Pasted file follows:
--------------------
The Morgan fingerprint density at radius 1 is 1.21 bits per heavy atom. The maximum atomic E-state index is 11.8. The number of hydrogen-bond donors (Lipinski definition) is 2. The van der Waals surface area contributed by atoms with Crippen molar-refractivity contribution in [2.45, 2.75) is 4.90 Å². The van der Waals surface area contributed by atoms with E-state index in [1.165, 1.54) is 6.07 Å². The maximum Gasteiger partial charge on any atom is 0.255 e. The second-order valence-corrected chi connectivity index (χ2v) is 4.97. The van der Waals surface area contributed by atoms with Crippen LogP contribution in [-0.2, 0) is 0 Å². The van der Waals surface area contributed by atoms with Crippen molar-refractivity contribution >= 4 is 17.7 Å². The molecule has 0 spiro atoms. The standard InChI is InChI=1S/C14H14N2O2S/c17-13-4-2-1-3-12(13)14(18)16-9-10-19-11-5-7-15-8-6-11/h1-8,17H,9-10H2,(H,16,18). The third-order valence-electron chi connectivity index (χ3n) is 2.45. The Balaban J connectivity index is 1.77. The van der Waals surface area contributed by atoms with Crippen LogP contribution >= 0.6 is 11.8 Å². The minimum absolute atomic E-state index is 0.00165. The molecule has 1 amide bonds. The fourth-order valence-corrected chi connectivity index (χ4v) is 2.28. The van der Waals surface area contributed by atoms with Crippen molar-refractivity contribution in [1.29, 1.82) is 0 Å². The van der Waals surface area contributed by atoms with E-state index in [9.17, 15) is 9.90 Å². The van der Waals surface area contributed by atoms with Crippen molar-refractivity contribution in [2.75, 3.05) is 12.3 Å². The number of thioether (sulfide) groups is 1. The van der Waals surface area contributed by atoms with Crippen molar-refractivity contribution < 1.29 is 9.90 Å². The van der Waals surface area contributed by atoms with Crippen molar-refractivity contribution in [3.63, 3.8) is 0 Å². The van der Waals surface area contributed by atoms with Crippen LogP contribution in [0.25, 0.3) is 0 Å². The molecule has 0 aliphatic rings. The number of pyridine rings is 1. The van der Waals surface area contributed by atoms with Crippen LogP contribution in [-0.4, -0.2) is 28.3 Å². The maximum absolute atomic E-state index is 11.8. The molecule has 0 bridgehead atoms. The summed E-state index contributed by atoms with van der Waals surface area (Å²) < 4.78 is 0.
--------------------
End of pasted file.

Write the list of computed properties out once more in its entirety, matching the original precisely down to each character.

The Morgan fingerprint density at radius 1 is 1.21 bits per heavy atom. The maximum atomic E-state index is 11.8. The number of hydrogen-bond donors (Lipinski definition) is 2. The van der Waals surface area contributed by atoms with Crippen molar-refractivity contribution in [2.45, 2.75) is 4.90 Å². The van der Waals surface area contributed by atoms with E-state index in [1.165, 1.54) is 6.07 Å². The maximum Gasteiger partial charge on any atom is 0.255 e. The second-order valence-corrected chi connectivity index (χ2v) is 4.97. The van der Waals surface area contributed by atoms with Crippen LogP contribution in [-0.2, 0) is 0 Å². The van der Waals surface area contributed by atoms with Crippen molar-refractivity contribution >= 4 is 17.7 Å². The molecule has 0 spiro atoms. The standard InChI is InChI=1S/C14H14N2O2S/c17-13-4-2-1-3-12(13)14(18)16-9-10-19-11-5-7-15-8-6-11/h1-8,17H,9-10H2,(H,16,18). The third-order valence-electron chi connectivity index (χ3n) is 2.45. The Balaban J connectivity index is 1.77. The van der Waals surface area contributed by atoms with Crippen LogP contribution >= 0.6 is 11.8 Å². The minimum absolute atomic E-state index is 0.00165. The molecule has 1 amide bonds. The fourth-order valence-corrected chi connectivity index (χ4v) is 2.28. The van der Waals surface area contributed by atoms with Crippen molar-refractivity contribution in [1.29, 1.82) is 0 Å². The van der Waals surface area contributed by atoms with E-state index in [9.17, 15) is 9.90 Å². The van der Waals surface area contributed by atoms with Crippen molar-refractivity contribution in [2.75, 3.05) is 12.3 Å². The number of thioether (sulfide) groups is 1. The van der Waals surface area contributed by atoms with Crippen molar-refractivity contribution < 1.29 is 9.90 Å². The van der Waals surface area contributed by atoms with Crippen molar-refractivity contribution in [3.63, 3.8) is 0 Å². The van der Waals surface area contributed by atoms with Crippen LogP contribution in [0.25, 0.3) is 0 Å². The molecule has 0 aliphatic rings. The number of pyridine rings is 1. The van der Waals surface area contributed by atoms with Crippen LogP contribution in [-0.4, -0.2) is 28.3 Å². The maximum absolute atomic E-state index is 11.8. The molecule has 0 bridgehead atoms. The summed E-state index contributed by atoms with van der Waals surface area (Å²) < 4.78 is 0.